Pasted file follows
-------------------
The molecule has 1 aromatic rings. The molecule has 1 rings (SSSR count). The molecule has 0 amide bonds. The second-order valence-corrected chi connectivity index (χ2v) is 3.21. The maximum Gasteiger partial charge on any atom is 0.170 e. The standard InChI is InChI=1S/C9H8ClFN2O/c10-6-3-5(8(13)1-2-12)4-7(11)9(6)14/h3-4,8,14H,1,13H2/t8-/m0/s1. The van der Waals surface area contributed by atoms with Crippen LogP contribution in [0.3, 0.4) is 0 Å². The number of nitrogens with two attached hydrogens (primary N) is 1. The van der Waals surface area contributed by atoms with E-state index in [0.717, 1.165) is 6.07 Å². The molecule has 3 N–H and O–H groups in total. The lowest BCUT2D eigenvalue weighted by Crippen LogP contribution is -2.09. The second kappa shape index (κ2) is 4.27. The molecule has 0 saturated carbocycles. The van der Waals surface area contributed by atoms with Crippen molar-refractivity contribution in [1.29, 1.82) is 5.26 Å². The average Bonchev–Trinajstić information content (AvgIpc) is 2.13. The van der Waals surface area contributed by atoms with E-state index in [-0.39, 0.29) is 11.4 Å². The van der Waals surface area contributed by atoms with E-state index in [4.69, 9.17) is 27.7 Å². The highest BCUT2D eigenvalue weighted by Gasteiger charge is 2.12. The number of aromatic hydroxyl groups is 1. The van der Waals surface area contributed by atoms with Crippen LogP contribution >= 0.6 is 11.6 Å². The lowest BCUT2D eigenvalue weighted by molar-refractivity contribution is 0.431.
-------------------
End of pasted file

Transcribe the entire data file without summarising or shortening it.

The molecule has 1 aromatic rings. The molecule has 1 rings (SSSR count). The molecule has 0 amide bonds. The second-order valence-corrected chi connectivity index (χ2v) is 3.21. The maximum Gasteiger partial charge on any atom is 0.170 e. The standard InChI is InChI=1S/C9H8ClFN2O/c10-6-3-5(8(13)1-2-12)4-7(11)9(6)14/h3-4,8,14H,1,13H2/t8-/m0/s1. The van der Waals surface area contributed by atoms with Crippen LogP contribution in [0.3, 0.4) is 0 Å². The number of nitrogens with two attached hydrogens (primary N) is 1. The van der Waals surface area contributed by atoms with E-state index in [0.717, 1.165) is 6.07 Å². The molecule has 3 N–H and O–H groups in total. The lowest BCUT2D eigenvalue weighted by Crippen LogP contribution is -2.09. The second kappa shape index (κ2) is 4.27. The molecule has 0 saturated carbocycles. The van der Waals surface area contributed by atoms with Crippen molar-refractivity contribution in [1.29, 1.82) is 5.26 Å². The average Bonchev–Trinajstić information content (AvgIpc) is 2.13. The van der Waals surface area contributed by atoms with E-state index in [-0.39, 0.29) is 11.4 Å². The van der Waals surface area contributed by atoms with E-state index in [4.69, 9.17) is 27.7 Å². The highest BCUT2D eigenvalue weighted by Gasteiger charge is 2.12. The number of aromatic hydroxyl groups is 1. The van der Waals surface area contributed by atoms with Crippen LogP contribution >= 0.6 is 11.6 Å². The lowest BCUT2D eigenvalue weighted by molar-refractivity contribution is 0.431.